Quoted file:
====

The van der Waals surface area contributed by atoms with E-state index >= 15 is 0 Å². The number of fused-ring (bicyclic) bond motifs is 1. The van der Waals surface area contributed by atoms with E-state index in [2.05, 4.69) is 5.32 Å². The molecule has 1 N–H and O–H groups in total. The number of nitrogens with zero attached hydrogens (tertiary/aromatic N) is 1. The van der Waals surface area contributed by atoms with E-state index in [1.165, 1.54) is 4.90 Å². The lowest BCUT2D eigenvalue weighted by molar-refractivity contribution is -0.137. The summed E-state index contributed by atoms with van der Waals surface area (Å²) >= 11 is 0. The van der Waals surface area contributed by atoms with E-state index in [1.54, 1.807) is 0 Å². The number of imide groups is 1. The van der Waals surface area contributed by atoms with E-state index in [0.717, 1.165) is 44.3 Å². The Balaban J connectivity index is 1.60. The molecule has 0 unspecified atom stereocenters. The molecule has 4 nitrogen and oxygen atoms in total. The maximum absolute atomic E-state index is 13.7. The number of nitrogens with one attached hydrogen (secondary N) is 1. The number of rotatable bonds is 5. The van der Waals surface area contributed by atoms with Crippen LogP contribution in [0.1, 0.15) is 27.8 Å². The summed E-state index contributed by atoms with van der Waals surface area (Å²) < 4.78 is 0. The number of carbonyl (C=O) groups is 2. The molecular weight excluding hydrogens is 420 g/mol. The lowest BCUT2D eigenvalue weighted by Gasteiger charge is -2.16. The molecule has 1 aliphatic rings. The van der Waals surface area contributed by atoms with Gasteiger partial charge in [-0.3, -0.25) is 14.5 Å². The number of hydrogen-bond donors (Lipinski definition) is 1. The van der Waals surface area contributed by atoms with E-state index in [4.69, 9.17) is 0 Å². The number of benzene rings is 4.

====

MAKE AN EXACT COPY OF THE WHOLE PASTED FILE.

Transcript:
The van der Waals surface area contributed by atoms with E-state index >= 15 is 0 Å². The number of fused-ring (bicyclic) bond motifs is 1. The van der Waals surface area contributed by atoms with E-state index in [2.05, 4.69) is 5.32 Å². The molecule has 1 N–H and O–H groups in total. The number of nitrogens with zero attached hydrogens (tertiary/aromatic N) is 1. The van der Waals surface area contributed by atoms with E-state index in [1.165, 1.54) is 4.90 Å². The lowest BCUT2D eigenvalue weighted by molar-refractivity contribution is -0.137. The summed E-state index contributed by atoms with van der Waals surface area (Å²) >= 11 is 0. The van der Waals surface area contributed by atoms with E-state index in [1.54, 1.807) is 0 Å². The number of imide groups is 1. The van der Waals surface area contributed by atoms with E-state index in [0.717, 1.165) is 44.3 Å². The Balaban J connectivity index is 1.60. The molecule has 0 unspecified atom stereocenters. The molecule has 4 nitrogen and oxygen atoms in total. The maximum absolute atomic E-state index is 13.7. The number of nitrogens with one attached hydrogen (secondary N) is 1. The number of rotatable bonds is 5. The van der Waals surface area contributed by atoms with Crippen LogP contribution in [0.1, 0.15) is 27.8 Å². The summed E-state index contributed by atoms with van der Waals surface area (Å²) < 4.78 is 0. The number of carbonyl (C=O) groups is 2. The molecular weight excluding hydrogens is 420 g/mol. The lowest BCUT2D eigenvalue weighted by Gasteiger charge is -2.16. The molecule has 1 aliphatic rings. The van der Waals surface area contributed by atoms with Gasteiger partial charge in [-0.3, -0.25) is 14.5 Å². The number of hydrogen-bond donors (Lipinski definition) is 1. The van der Waals surface area contributed by atoms with E-state index in [4.69, 9.17) is 0 Å². The number of benzene rings is 4.